One feature of altered states of consciousness during Ganzfeld exposure is an altered sense of time. In general, regardless of the induction method, altered states of consciousness can be characterized by changes in the sense of self and time. Subjective changes in the passage of time during altered states of consciousness have been studied with different induction methods, among which are: hypnosis, meditation, psychedelics, when being absorbed in music or playing video games. In a recent study that used a special Ganzfeld technique where participants sit in an egg-shaped, whole-body perceptual deprivation chamber illuminated with one color, the reported experience of time proved quite distorted (Ben-Soussan et al. 2019).

In the just-published study with my coworkers Sebastian Kübel and Henrike Fiedler in the PsyCh Journal, we wanted to compare the experience of time in altered states of consciousness as induced through a 25-minute exposure to a multimodal Ganzfeld with differently colored light (red, green) and brown noise. Sixty-seven participants wore Kasina DeepVision Ganzfeld goggles.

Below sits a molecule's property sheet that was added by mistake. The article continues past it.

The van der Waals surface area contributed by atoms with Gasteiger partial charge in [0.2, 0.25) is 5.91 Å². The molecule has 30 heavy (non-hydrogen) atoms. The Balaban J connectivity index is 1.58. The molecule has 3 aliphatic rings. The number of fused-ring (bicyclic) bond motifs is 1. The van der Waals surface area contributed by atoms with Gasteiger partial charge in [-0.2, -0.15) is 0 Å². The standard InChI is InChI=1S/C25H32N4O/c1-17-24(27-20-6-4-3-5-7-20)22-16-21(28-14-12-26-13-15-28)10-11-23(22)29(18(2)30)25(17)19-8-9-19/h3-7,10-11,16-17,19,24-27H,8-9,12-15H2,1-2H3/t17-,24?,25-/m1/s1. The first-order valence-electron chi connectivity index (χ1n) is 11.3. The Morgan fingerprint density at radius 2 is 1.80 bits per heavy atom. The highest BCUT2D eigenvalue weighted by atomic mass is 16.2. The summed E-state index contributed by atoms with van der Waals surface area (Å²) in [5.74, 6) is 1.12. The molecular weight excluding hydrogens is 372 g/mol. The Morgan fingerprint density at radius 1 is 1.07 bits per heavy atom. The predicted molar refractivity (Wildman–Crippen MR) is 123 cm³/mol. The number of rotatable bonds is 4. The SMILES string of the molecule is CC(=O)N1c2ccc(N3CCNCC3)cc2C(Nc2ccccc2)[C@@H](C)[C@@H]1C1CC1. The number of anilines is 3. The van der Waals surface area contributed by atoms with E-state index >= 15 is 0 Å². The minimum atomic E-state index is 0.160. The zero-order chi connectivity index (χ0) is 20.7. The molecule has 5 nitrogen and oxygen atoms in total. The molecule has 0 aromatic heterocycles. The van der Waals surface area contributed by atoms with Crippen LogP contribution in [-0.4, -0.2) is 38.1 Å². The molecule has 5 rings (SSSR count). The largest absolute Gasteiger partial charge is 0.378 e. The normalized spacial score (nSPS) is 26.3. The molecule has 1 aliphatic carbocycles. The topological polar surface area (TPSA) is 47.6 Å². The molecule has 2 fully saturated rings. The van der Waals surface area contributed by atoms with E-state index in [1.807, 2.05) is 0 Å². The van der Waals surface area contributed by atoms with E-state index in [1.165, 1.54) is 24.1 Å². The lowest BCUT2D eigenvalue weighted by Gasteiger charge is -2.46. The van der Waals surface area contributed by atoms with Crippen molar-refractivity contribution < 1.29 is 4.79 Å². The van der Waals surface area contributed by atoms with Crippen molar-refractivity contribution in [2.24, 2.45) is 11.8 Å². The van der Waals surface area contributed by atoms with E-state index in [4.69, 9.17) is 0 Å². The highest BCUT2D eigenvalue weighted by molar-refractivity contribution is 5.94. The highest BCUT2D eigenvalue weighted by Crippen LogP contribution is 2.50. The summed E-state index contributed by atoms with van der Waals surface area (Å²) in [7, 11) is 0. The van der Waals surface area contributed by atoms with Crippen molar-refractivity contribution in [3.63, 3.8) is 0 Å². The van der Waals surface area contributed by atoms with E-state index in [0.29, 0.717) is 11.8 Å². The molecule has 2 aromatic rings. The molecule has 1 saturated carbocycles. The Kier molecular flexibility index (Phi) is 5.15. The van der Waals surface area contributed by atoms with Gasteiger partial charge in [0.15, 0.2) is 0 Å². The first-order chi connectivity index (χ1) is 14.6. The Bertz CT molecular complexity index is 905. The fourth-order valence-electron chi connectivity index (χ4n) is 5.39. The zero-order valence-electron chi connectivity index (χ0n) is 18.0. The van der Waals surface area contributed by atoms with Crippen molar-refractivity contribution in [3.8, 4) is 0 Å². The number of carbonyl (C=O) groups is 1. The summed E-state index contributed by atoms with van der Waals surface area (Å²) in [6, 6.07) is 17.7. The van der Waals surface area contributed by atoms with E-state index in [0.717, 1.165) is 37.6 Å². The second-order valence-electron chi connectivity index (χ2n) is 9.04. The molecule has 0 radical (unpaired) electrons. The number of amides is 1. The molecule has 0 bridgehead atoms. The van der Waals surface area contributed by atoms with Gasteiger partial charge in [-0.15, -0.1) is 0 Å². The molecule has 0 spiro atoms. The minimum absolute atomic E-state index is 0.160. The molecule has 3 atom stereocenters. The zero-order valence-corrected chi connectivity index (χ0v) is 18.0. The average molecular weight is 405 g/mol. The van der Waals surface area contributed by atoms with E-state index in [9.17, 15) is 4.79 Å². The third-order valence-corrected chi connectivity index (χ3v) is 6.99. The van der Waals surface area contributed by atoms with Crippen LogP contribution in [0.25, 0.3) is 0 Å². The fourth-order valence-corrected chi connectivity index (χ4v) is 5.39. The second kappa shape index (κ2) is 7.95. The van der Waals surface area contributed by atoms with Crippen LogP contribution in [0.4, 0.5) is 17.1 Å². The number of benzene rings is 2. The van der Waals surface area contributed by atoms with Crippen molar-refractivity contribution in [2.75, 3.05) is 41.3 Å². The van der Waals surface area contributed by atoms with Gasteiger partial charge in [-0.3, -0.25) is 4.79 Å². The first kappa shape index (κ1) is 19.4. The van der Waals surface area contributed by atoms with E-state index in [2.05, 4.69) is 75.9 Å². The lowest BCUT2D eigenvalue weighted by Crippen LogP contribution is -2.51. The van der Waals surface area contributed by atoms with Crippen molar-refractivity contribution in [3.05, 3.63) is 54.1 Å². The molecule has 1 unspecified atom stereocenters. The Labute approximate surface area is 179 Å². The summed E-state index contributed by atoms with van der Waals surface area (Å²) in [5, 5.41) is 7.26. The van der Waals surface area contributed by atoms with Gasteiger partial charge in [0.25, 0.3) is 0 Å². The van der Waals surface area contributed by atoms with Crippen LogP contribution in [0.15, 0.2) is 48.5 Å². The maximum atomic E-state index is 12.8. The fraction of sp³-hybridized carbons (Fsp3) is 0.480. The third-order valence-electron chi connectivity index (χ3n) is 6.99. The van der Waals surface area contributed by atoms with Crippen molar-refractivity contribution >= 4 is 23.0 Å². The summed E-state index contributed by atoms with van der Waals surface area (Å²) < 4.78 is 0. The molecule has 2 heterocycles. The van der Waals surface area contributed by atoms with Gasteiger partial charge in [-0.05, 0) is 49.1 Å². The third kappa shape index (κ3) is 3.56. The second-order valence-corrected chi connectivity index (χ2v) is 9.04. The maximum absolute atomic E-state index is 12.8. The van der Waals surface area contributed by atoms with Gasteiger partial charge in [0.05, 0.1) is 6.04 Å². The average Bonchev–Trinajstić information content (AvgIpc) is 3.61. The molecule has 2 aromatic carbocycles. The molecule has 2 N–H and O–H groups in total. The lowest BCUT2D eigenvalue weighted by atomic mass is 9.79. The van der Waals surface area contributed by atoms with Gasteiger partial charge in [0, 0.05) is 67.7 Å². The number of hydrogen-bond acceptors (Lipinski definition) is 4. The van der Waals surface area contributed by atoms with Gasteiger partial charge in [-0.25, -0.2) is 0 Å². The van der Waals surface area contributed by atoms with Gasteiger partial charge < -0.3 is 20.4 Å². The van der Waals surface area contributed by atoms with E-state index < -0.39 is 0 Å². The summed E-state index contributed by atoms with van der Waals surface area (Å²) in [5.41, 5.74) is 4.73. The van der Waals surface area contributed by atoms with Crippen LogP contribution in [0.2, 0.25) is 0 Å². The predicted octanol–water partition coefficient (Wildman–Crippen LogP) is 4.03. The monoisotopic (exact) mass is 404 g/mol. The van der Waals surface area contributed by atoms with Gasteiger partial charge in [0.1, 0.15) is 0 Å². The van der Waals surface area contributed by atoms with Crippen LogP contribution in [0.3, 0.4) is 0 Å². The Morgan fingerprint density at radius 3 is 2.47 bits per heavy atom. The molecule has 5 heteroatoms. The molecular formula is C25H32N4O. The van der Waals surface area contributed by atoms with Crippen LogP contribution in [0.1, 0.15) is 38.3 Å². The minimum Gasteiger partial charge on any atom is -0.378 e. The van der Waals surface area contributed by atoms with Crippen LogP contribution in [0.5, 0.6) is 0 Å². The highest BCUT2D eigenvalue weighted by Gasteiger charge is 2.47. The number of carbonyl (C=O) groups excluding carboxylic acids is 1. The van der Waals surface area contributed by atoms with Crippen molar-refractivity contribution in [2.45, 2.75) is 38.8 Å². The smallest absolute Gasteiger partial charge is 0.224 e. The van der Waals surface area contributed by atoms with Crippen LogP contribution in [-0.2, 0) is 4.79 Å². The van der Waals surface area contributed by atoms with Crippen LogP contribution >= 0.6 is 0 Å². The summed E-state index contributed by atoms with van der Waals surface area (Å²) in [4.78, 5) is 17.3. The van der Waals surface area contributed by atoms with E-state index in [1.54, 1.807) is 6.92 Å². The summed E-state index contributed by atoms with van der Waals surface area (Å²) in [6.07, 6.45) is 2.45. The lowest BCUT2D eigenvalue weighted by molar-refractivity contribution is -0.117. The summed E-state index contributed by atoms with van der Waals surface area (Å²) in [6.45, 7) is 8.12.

Our results can be summarized in two clusters. On the one hand, we have data on the general effects of the Ganzfeld on states of consciousness; on the other hand, we can interpret our findings in regards to color-specific effects. Relating to the general effects, the more the experience of participants was altered as assessed with a questionnaire, the shorter the participants perceived the duration of the 25-minute Ganzfeld exposure and the faster the subjective passage of time. Such a relative underestimation of duration is a typical sign of altered states of consciousness, e.g., as experienced during deep states of meditation and more generally when people are in flow states while performing activities that they feel positively about. In the green condition, people felt more relaxed after than before the Ganzfeld exposure and this greater relaxation was related to an underestimation of duration and a faster subjective passage of time. In the red condition, in contrast, participants felt more agitated afterward than before. We also found clear effects between the two colors. Participants reported to be significantly more activated in the red condition as compared to the green condition and this greater activation lead to the feeling that the red session had lasted significantly longer than the green session.